RIO DE JANEIRO – Juan Martin del Potro bounced the ball, waiting to try to serve out his second-round match at the Olympic tennis tournament.
Argentine fans sang for him. Brazilians chanted for his opponent, seeking to drown out their rivals. Boos and whistles and shushes echoed around center court.
"Please," the chair umpire said into his microphone, imploring spectators for some quiet.
There has been little of that at the Olympic Tennis Center in Rio de Janeiro. While crowds are sparse for many sports, they've been healthy for tennis — and often far louder than the number of folks in the stands would suggest.
Wimbledon, this is not.
"It's different when you play in Europe — the people are more calm," Brazilian player Thomaz Bellucci said. "In Brazil, people get crazy, and it's very nice."
Jeering is common, and fans often yell out in the middle of a point or as a player is about to serve — no-no's in tennis.
"Sometimes we don't know exactly when it's OK to cheer," acknowledged Mauricio Vieira, a 40-year-old Brazilian fan who attended del Potro's first-round match against top-ranked Novak Djokovic. "You have to understand, our point of reference is soccer."
And that point of reference is to be raucous — all the time.
"We are not used to these kinds of sports, so we watch it as we know it," said 34-year-old Vanessa Pessoa, who works in project management. "We make a lot of noise because it's who we are."
Players have mostly enjoyed the atmosphere, even when it's gone against them. Some of the loudest roars so far came on the second-largest court, where the Brazilian doubles team of Bellucci and Andre Sa upset second-seeded brothers Andy and Jamie Murray of Britain in the first round Sunday.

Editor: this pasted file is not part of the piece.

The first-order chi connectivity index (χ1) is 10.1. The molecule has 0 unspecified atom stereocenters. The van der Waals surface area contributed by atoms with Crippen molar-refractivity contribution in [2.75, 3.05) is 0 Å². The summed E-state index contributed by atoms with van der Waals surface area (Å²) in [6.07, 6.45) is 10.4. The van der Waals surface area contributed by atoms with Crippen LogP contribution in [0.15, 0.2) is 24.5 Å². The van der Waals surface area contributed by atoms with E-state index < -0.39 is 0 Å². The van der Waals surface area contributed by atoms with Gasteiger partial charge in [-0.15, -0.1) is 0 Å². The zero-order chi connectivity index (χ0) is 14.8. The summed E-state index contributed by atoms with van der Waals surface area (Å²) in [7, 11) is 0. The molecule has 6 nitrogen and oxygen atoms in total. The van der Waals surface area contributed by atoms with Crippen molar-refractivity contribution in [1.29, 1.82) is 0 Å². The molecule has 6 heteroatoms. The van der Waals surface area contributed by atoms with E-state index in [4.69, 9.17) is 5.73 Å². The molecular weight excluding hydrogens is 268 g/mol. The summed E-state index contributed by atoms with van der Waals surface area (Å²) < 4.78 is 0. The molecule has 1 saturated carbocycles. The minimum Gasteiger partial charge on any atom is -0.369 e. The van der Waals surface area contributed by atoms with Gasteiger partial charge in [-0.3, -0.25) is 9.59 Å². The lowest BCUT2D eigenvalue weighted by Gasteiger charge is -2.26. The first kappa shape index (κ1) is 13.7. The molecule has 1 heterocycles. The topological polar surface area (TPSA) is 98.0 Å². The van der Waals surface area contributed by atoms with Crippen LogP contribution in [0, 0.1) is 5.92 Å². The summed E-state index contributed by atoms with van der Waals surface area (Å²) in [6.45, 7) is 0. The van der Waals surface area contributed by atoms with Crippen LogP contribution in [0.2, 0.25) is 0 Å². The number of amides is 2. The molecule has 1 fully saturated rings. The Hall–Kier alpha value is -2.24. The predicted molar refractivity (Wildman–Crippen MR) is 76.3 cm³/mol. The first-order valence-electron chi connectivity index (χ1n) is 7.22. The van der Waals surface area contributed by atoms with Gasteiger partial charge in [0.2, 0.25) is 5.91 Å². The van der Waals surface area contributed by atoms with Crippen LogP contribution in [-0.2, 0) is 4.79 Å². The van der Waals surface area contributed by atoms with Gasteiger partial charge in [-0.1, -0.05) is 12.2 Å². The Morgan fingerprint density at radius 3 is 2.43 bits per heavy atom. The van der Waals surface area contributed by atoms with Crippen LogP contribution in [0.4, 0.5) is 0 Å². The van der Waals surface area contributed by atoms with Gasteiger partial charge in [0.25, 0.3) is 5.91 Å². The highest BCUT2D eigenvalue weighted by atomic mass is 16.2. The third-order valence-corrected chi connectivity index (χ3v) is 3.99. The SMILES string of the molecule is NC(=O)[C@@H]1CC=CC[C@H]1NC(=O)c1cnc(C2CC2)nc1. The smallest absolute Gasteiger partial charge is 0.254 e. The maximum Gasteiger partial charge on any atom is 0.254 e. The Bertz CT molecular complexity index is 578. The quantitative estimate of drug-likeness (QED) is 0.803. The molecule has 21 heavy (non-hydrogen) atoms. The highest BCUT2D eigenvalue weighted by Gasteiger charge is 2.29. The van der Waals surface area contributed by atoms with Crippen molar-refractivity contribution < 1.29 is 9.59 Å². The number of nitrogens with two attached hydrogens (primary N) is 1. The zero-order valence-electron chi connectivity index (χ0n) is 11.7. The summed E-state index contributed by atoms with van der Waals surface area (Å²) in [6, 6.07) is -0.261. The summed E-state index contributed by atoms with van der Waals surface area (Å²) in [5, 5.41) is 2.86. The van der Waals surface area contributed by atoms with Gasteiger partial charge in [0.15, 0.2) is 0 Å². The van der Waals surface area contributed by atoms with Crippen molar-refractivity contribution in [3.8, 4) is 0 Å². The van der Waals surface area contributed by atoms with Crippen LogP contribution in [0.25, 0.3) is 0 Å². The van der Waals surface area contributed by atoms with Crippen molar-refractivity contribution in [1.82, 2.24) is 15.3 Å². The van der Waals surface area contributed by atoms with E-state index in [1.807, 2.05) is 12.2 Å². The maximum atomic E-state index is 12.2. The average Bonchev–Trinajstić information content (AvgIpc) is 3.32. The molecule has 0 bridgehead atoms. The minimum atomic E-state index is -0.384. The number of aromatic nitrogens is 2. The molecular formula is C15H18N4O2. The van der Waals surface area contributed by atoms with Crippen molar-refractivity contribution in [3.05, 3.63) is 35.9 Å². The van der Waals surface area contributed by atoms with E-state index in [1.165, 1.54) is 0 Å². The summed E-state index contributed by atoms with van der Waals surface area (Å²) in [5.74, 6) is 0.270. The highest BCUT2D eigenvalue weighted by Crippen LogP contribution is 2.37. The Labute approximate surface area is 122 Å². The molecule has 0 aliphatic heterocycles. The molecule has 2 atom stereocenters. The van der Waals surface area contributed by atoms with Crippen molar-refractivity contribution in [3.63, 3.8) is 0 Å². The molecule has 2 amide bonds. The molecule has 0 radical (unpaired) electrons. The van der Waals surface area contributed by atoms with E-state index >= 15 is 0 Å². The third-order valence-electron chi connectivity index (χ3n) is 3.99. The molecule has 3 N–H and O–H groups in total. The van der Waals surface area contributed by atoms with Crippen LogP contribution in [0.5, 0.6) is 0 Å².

"It beats playing in front of two men and a dog," said Jamie Murray, whose regular doubles partner, Bruno Soares, is Brazilian.
Other than rooting for Brazilian players and against Argentines — as del Petro experienced in his first two matches — the home fans can be unpredictable in their allegiances. The objects of their cheers and jeers can shift from set to set, game to game and even point to point.
"They play with the players: If you win the point, they start screaming," Bellucci said after his first-round singles match.
They seem to like the big names, but also underdogs. They love showmanship and, perhaps not surprisingly, passion. Serena Williams earned her biggest roars in her first-round match for her loudest bellows of "Come on!" But when she smashed a racket in her second-round match, boos rained down.
"It's different than your average tennis crowd," Williams said. "I like it."
In sister Venus' first-round match, the crowd swung to the side of her diminutive opponent, 61st-ranked Kirsten Flipkens of Belgium, stoked by her drop shots and her will to rally from a big deficit.
"Goosebumps all over the place, from the first to the last second," Flipkens said.
"They just enjoyed my game because, I think, I'm a little girl trying to do some special stuff to get a chance to beat a champion like that," she added.
During that match, some spectators tried to start a "U-S-A!" chant that was quickly drowned out by boos. The Brazilian crowd directed some of its loudest derision toward Bellucci's first-round opponent, Dustin Brown, the dreadlocked German who's typically a fan favorite.
But when Brown twisted his ankle and then tried to play through the injury, cheers poured down from the stands.
Bellucci said he had never experienced anything like the atmosphere that day on center court. Home matches in Davis Cup — the head-to-head competitions between men's national teams — generally draw 2,000-3,000 fans, Bellucci added.
Even non-Brazilian players have little to compare this to. The only similar setting Flipkens could remember in her career was the 2006 Fed Cup final — the women's national-team competition — that Belgium hosted.
France's Jo-Wilfried Tsonga, who had the crowd both for and against him in his first-round win, said the atmosphere was far livelier than at the 2012 London Olympics.
"They give us emotions, so that's good," he said.
Rio hosts a clay-court tournament in the winter that draws a handful of top players. At the Olympics, though, many spectators seem to be novices at watching tennis — but not at sports fandom.
"Who is not shouting has problems. It's too much fun," said Clarisse Lopes, a 30-year-old psychologist attending her first pro tennis tournament. "It's not every day we get to see a Djokovic or Serena Williams play in our country. This is such a treat, and we don't have a better way of expressing it."
AP Tennis Writer Howard Fendrich and Associated Press writer Adriana Gomez Licon contributed to this report.